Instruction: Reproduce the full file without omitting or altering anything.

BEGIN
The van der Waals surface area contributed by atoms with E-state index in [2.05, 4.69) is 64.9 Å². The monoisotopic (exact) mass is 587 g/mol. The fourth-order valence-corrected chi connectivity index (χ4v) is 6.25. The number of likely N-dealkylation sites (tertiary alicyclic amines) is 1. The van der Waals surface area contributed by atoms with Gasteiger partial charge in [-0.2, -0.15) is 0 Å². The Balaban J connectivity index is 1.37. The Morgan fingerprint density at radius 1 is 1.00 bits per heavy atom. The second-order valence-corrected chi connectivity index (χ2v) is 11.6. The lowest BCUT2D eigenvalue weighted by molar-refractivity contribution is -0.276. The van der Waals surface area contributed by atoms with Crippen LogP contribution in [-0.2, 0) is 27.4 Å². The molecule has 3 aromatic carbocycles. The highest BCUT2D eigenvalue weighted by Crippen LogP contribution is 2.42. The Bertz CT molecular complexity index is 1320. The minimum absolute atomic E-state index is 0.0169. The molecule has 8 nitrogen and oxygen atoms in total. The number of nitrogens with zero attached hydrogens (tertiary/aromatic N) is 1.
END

The van der Waals surface area contributed by atoms with E-state index in [2.05, 4.69) is 64.9 Å². The monoisotopic (exact) mass is 587 g/mol. The fourth-order valence-corrected chi connectivity index (χ4v) is 6.25. The number of likely N-dealkylation sites (tertiary alicyclic amines) is 1. The van der Waals surface area contributed by atoms with Gasteiger partial charge in [-0.2, -0.15) is 0 Å². The Balaban J connectivity index is 1.37. The Morgan fingerprint density at radius 1 is 1.00 bits per heavy atom. The second-order valence-corrected chi connectivity index (χ2v) is 11.6. The lowest BCUT2D eigenvalue weighted by molar-refractivity contribution is -0.276. The van der Waals surface area contributed by atoms with Crippen LogP contribution in [-0.2, 0) is 27.4 Å². The molecule has 3 aromatic carbocycles. The highest BCUT2D eigenvalue weighted by Crippen LogP contribution is 2.42. The Bertz CT molecular complexity index is 1320. The minimum absolute atomic E-state index is 0.0169. The molecule has 8 nitrogen and oxygen atoms in total. The number of nitrogens with zero attached hydrogens (tertiary/aromatic N) is 1.